Brans-Dicke theory


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Brans–Dicke theory

(branz dik) A relativistic theory of gravitation put forward in the 1960s by Carl Brans and Robert Dicke as a variant of Einstein's general theory of relativity. It is considered by many astronomers to be the most serious alternative to general relativity. It is a scalar-tensor theory, i.e. a theory in which the gravitational force on an object is due partly to the interaction with a scalar field and partly to a tensor interaction. Newton's gravitational constant is replaced by a slowly varying scalar field. The effect is to allow the strength of gravity to decrease with time. In the limit that this variation is zero, the various Brans–Dicke theories of gravitation that now exist reduce to Einstein's general relativity. Current observations limit the variation of Newton's gravitational constant to be less than one part in 1010 per year. This means that for local applications of a noncosmological nature Brans–Dicke theory is indistinguishable from general relativity.

Brans-Dicke theory

[¦bränz ¦dik ‚thē·ə·rē]
(relativity)
A theory of gravitation in which the gravitational field is described by the tensor field of general relativity and by a new scalar field, which is determined by the distribution of mass-energy in the universe and replaces the gravitational constant.
References in periodicals archive ?
Yousefi, "Generalized ghost dark energy in Brans-Dicke theory," Canadian Journal of Physics, vol.
When the author was reading a paper [19] about the Mach principle and Brans-Dicke theory of gravity to develop his electric redshift mechanism in accord with the five-dimensional fully covariant Kaluza-Klein theory with a scalar field [20], an idea that the universe is a black hole came to his mind [21].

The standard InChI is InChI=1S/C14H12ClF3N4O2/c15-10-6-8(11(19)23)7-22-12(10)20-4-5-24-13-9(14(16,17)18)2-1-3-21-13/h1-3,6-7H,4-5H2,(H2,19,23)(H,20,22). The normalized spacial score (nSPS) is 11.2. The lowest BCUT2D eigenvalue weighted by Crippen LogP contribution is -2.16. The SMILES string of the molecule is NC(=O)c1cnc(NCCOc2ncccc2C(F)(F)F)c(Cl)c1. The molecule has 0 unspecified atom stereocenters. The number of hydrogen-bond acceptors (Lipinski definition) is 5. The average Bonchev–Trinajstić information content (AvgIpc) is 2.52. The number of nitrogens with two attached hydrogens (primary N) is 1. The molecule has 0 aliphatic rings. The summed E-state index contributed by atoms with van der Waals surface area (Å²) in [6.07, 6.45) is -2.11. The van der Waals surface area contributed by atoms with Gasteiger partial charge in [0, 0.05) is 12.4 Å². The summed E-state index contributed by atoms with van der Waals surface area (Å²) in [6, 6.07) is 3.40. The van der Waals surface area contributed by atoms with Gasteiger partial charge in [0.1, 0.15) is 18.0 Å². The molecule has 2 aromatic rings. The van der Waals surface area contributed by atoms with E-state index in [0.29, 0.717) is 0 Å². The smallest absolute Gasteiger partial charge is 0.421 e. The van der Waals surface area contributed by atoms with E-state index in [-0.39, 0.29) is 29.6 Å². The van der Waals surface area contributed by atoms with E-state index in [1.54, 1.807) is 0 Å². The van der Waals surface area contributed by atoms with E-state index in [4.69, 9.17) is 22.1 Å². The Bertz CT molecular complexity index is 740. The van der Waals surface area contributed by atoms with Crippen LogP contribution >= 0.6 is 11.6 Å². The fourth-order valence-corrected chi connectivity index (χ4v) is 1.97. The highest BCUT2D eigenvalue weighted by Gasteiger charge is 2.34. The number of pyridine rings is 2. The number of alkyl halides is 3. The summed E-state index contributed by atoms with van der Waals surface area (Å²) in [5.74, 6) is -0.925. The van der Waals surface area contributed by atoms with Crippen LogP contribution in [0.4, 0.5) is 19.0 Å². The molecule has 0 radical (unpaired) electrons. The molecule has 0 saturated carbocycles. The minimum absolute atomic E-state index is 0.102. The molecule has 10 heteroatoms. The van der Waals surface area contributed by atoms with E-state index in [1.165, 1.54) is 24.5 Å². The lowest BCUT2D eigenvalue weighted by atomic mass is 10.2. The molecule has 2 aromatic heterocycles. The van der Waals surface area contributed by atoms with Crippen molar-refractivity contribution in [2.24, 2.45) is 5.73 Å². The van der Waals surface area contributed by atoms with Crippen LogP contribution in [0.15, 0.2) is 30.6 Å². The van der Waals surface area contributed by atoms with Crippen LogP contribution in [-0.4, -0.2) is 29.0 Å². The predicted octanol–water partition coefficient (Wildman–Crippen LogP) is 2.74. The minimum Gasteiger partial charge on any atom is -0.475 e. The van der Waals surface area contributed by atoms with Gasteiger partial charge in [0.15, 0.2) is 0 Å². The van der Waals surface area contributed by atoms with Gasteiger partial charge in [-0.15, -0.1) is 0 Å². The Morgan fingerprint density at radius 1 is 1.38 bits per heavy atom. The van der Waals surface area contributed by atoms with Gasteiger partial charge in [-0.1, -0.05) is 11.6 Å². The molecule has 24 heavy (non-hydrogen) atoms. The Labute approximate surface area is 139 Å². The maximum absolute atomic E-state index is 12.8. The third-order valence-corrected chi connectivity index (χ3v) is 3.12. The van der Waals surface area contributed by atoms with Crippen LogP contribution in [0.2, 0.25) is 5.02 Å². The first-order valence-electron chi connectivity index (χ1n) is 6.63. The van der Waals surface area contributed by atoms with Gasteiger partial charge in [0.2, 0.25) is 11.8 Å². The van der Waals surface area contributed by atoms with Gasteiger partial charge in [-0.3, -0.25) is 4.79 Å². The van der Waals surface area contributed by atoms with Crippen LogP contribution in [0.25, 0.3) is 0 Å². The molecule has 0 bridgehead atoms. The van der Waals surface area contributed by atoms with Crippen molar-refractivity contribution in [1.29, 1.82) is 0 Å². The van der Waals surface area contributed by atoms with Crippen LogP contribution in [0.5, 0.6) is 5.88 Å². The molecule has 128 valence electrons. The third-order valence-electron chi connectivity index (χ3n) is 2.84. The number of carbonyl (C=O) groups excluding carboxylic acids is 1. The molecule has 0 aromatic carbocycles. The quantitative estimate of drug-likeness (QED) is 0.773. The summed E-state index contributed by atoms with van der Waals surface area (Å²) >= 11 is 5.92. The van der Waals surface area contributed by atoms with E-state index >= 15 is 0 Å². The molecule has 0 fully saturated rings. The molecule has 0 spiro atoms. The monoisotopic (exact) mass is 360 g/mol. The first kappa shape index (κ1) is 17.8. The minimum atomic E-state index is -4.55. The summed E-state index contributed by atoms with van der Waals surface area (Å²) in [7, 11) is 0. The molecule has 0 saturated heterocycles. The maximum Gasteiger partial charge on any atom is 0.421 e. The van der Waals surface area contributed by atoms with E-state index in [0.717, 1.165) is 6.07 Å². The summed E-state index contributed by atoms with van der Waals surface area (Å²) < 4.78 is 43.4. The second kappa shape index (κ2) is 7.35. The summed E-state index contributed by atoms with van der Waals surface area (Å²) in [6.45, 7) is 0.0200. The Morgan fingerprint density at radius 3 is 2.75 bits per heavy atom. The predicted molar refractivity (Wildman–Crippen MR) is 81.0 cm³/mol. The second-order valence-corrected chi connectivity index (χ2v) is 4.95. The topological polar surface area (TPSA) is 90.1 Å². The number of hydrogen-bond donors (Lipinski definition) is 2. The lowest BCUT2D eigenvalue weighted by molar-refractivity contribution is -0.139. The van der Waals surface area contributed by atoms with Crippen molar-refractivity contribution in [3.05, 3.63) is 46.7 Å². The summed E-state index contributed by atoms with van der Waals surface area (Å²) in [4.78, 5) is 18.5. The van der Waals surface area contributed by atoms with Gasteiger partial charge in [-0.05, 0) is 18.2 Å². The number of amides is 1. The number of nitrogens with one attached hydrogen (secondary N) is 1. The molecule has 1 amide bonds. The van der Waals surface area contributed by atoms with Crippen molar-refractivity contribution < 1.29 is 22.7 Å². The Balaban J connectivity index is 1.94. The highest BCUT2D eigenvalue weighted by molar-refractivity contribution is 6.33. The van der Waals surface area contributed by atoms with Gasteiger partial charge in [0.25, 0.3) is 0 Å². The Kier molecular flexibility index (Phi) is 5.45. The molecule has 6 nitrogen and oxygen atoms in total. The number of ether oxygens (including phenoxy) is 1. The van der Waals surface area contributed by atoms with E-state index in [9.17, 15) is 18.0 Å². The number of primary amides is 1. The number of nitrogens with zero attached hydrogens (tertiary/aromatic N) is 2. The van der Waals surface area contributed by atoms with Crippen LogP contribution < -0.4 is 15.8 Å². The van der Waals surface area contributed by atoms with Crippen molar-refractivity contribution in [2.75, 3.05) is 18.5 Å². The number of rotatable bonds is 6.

The rest of the book is organized in sections on GRT, relativistic cosmology, and scalar-tensor theories, covering areas including Schwarzschild's metric and classical experimental tests, Brans-Dicke theory and cosmology, and cosmological lambda models.
Moniz, "Modified Brans-Dicke theory in arbitrary dimensions," Classical and Quantum Gravity, vol.
Shojaie, "On dynamics of Brans-Dicke theory of gravitation," International Journal of Theoretical Physics, vol.
The Brans-Dicke theory can be obtained setting [omega] = const and [lambda] = 0.
The Brans-Dicke theory [37] is a generalized form of general relativity and it is one of the most enchanting examples of scalar tensor theories of gravitation.
In this paper, we have studied interacting and non-interacting DE and DM in the anisotropic Bianchi type-I universe in the framework of Brans-Dicke theory of gravitation.
La Camera, "Wormholes in the Brans-Dicke theory of gravitation," Physical Review D: Particles, Fields, Gravitation and Cosmology, vol.
The Brans-Dicke theory (BDT) of gravity is the one of the most successful alternative theories among all alternative theories of gravitation.
Theories corresponding to the addition of scalar degrees of freedom include quintessence (e.g., [240-242]) and coupled quintessence (e.g., [243]) theories, the Chern-Simons theory (e.g., [244]), Cuscuton cosmology (e.g., [245-247]), Chaplygin gases (e.g., [248,249]), torsion theories such as f(T) theories (e.g., [250-253], see also, e.g., [254-264] for recent work) or the Einstein-Cartan-Sciama-Kibble theory (e.g., [265-268]), scalar-tensor theories (e.g., [269]) such as the Brans-Dicke theory [270], ghost condensates (e.g., [271]), galileons (e.g., [272, 273]), KGB [274], Horndeski's theory [275], and many others.
Waheed, "Anisotropic universe models in Brans-Dicke theory," European Physical Journal C, vol.